According to the risk analysis agency, the small size of the debt swap program, and special central government bonds compared to outstanding LGFV debt, are some of the major obstacles confronting the CCP in addressing the local governments’ debt spiral.

To be sure, China’s provincial government loans have grown enormously.

According to a Reuters report, local government debt reached 92 trillion yuan (about $12.6 trillion), or 76 percent of GDP in 2022, up from 62 percent in 2019. Part of this debt was issued by LGFVs, which Chinese cities use to raise money for infrastructure projects. The International Monetary Fund expects the LGFV debt to reach $9 trillion this year, of which an estimated 2.64 trillion yuan (about $361.5 billion) is slated to mature by the year-end, according to a note by Everbright Securities, viewed by The Epoch Times.

This huge repayment liability will be a “pressure on local governments that are under severe budget constraints [and] under pressure due to loss of land sales revenues, as the property sector tightens in the knowledge that the halcyon days of breakneck expansion on the back of pre-sales floorplans are over,” the Everbright note said.

Property Risk Unaddressed

CreditSights also believes the CFWC’s strategy for addressing property sector risks will unlikely alter the sector’s long-term weaknesses.

The CFWC urged financial institutions to treat state-owned and privately-owned developers equally and to accommodate the property sector’s reasonable financing needs. It also identified three property sector development drivers: social housing building, urban village renewal projects, and public facilities relating to culture, tourism, retirement homes, and emergency shelters.

Nevertheless, according to CreditSights, given that the “top authorities” still view the nation’s property woe as a mild contraction of the property sector owing to China’s aging population and slowing urbanization, the CFWC’s “vows” to address the property sector problems appear weak.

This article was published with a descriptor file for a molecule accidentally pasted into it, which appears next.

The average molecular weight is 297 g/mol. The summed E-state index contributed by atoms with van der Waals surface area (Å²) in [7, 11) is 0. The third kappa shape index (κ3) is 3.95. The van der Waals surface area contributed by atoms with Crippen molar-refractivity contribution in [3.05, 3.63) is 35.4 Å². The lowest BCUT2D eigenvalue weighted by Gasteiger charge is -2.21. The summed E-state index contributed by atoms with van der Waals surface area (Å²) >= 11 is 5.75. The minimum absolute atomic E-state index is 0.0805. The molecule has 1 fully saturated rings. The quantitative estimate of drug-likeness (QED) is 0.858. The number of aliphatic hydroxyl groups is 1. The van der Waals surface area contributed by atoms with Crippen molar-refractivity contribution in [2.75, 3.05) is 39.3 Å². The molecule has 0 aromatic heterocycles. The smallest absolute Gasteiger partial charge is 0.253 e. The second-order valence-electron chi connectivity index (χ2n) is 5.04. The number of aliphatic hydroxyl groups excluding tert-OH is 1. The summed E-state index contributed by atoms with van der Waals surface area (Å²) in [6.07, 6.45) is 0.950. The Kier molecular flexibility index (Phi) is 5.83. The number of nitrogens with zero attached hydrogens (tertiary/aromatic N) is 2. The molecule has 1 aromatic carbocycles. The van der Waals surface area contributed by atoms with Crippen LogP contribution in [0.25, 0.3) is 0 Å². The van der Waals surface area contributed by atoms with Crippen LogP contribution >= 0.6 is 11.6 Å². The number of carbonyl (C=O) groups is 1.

“These policy statements, alongside other property easing measures, have been announced and repeatedly communicated since the year 2022 but are unlikely to reverse the multi-year downturn of the property sector or stop property bond defaults, in our view,” the CreditSigths note pointed out.

Centralized Decision-Making

“If there was a theme for the conclave, it was the importance of getting the politics right,” wrote Mr. Wolfe.
Unlike the last conference held in 2017, which was led by the Financial Stability Committee of the State Council, the CFWC this year was chaired by CCP leader Xi Jinping and emphasized the role of the Party in financial policy setting and implementation.

This signals more centralized decision-making of financial regulation in China, according to analysts, which, to some extent, could make it easier for different financial regulators to work together and speed up the adoption of financial policies and reforms.

However, this could also mean that the “headline risk on Chinese financial institutions’ dollar bonds may increase as the top authorities vowed to roll out a comprehensive supervision of the financial industry and to continue to crack down on corruption,” the CreditSights note said.

Mr. Wolfe also doubts that this will lead to better policymaking.